East of NORMAL

Leopards, old dogs, and Telecasters

To say my father and I had our moments of contention would be like calling Hitler a rascal. It doesn’t go far enough. Dad was a preacher. On Sunday mornings, he was the funniest, knee-slapping, socially outgoing guy you ever saw. Then he came home, loosened his tie, sat back in his recliner, and barely said a word for the next six days. It was actually better in the house when he wasn’t talking, because that meant he wasn’t yelling.
     On his birthday, when I was 12 or 13 years old, Dad was in his usual state in the living room, watching a football game on TV, pushed back in the recliner with his interlocked fingers behind his head. I was a little old to be cute but when you’re the baby in the family, you push it. For some reason, we had cupcakes in the house. I found a birthday cake candle and stuck it in a cupcake, lit it with a kitchen match and went into the living room, carrying it in two hands, approaching within 4 feet of Dad while standing just to the side of the television. (You didn’t get between the TV and Dad if the house was on fire.) I don’t remember if I started singing “Happy Birthday” or if I just heard it in my mind. He turned his head from the television to me for a second, maybe two, and then he turned his gaze back at the TV. My next memory is the candle snuffing out in the kitchen wastebasket, a little string of smoke rising up from its resting place among the coffee grounds and egg shells. That one moment made me.
     And by the age of 16, I’d been yelled at and frozen out by this potted plant of a father for too long and too often. I was angry and depressed that we weren’t the Brady Bunch, weren’t the Waltons, weren’t much of a family at all. One night I was 16 and screaming my head off — a suicidal gesture in that home — and I don’t even remember what it was about. I was in my bedroom, and I threw a chair at my closet door, putting a well-sized hole in the door and not doing the chair any favors either. That got Dad out of the recliner. He came down the hall to my room and said one thing: “Shut it up.” For the first time in my life, I stood up to him. Fists clenched, I hissed, “Why don’t you just try and stop me?” He brusquely retorted, “Son, I’ll take you on even if it puts me in the grave.” (He had a bad heart.) I didn’t hit him. I could have kicked his butt eight ways to Sunday, but I could see the headlines: “Young Healthy Teenager Whips Heart Patient’s Ass.” That wouldn’t have reflected well on me.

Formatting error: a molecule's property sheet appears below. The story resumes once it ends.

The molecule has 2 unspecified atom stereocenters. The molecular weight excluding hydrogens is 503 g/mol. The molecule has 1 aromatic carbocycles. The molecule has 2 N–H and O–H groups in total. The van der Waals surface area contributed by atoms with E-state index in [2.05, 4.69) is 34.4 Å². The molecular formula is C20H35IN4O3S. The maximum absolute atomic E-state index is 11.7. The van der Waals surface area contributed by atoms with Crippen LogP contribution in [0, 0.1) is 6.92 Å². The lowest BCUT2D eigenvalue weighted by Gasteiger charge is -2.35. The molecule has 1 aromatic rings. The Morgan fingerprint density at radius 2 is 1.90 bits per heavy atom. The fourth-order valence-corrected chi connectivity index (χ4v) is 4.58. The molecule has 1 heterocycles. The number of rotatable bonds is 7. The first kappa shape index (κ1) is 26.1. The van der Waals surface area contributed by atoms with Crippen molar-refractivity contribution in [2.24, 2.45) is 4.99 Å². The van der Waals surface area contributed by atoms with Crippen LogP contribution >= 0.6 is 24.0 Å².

Years went by with Dad and me doing a dance of détente. And my depression problems got worse instead of better. Girls had a lot to do with it. Christmas college break my junior year was as low as I had ever gotten. I’d been dumped (again) and it had pushed me over the edge for the last time. I pretty much decided that, if this was life, then fuck it — I want out! I’d drive around my hometown endlessly, come home, slouch through the front door and back to my room, put on records and just stand there, in front of the turntable, listening to records. For hours.
     The night before Christmas Eve, my parents came to my room. I was scaring them, and they didn’t know what to do. I told them this. “Mom, Dad, I’m really sorry, and I don’t want to hurt your feelings, but I really don’t want to live anymore. If this is what life is, I don’t want to go through any more of it.”